Jason Isbell last played in the United Kingdom in 2012 when he was here supporting Ryan Adams. It has been well documented that he was then not long out of rehab after years of alcohol and cocaine abuse. Much has happened to Isbell in the interim. He has stayed clean, married fellow musician and songwriter, Amanda Shires and released his most critically acclaimed record to date, last year’s release, the rather sumptuous Southeastern.
Backed by the magnificent 400 Unit – guitarist Sadler Vaden, Derry deBorja on keyboards and accordion and a most formidable rhythm section of Jimbo Hart and Chad Gamble on bass and drums respectively – Jason Isbell launches straight into ‘Stockholm’ before signing off more than two hours later with his second encore ‘Super 8’. Both songs taken from Southeastern also mark the distance Isbell has travelled over the last couple of years; how much his life has changed since he moved out of his self-inflicted darkness and into the light.
Laced with regret and life re-affirmation, Southeastern is Jason Isbell’s personal catharsis and one from which he draws heavily this evening. Excellent as the recording is, it is not until it moves into the live domain that it properly comes alive. This is due primarily to the presence of the 400 Unit who do not perform on the album. On stage their combined muscle brings added heft, grit and urgency to the party and in so doing instil in Isbell an even greater belief in his abilities.
On ‘Cover Me Up’ – the opening song from Southeastern – Isbell digs deep into an emotional well, dragging from it a vocal tour-de-force which surely draws comparisons with both John Prine and Steve Earle in their prime. Earlier there were also undoubted similarities between him and Tunnel of Love period Bruce Springsteen on the stark revelation that is ‘Live Oak’. And later he is joined on stage by Erin McKeown for the grievous lament that is ‘Travelling Alone’, the tour’s support act reprising the vocal part taken by Isbell’s wife on the album.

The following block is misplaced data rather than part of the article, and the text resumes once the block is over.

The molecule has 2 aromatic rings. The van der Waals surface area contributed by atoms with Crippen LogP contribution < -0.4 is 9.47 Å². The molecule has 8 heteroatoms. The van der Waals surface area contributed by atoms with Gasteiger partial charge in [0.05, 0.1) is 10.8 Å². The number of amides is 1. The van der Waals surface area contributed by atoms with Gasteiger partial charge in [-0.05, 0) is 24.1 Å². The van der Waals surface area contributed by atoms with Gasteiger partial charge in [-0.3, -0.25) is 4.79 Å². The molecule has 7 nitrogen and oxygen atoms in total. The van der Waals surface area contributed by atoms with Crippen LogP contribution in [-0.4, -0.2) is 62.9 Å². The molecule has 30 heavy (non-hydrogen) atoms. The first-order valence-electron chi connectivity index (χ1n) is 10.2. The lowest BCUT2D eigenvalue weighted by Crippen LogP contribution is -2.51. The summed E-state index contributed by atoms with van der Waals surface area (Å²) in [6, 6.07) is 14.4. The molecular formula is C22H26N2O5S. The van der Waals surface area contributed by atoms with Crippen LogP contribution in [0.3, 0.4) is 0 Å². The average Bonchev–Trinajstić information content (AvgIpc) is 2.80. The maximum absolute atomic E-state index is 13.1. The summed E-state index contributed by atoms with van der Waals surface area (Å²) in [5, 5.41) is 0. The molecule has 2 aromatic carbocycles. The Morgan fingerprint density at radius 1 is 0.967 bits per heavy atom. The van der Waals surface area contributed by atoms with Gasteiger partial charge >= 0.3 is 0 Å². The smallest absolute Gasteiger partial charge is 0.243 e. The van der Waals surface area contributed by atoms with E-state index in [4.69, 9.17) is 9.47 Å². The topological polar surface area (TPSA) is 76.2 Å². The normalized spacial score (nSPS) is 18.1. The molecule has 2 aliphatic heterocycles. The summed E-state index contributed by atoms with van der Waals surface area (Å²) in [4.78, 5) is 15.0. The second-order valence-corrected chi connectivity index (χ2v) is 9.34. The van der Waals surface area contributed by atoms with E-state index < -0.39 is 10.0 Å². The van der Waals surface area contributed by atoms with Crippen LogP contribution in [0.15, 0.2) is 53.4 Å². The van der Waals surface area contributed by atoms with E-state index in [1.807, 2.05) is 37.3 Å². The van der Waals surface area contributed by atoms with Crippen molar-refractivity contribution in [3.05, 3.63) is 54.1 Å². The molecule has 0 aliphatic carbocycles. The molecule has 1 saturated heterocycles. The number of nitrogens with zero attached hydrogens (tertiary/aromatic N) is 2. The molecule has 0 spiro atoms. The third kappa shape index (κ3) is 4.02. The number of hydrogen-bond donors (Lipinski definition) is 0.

Jason Isbell’s earlier career is dominated by his association with Drive-By Truckers from 2001 until 2007. Some of his most significant contributions to that band during this period are represented here tonight by ‘Goddamn Lonely Love’ – a lonesome roadhouse blues with some astonishing bottleneck slide guitar courtesy of both Isbell and Vaden – the powerful ‘Decoration Day’, again with more than a nod to Springsteen; the glorious reflection upon his Southern roots that is ‘Outfit’; and the initial encore and heartfelt paean to his two favourite Canadians, ‘Danko/Manuel’. All proof positive that he is surely living now like he should.
Jason Isbell’s heart may well be in country but this was the epitome of a true rock n roll show. It had sold out weeks in advance and on what was the warmest day of the the year so far, the main concert room of the Brudenell had become a heaving mass of heat, sweat and undiluted happiness. Nights like this linger long in the memory.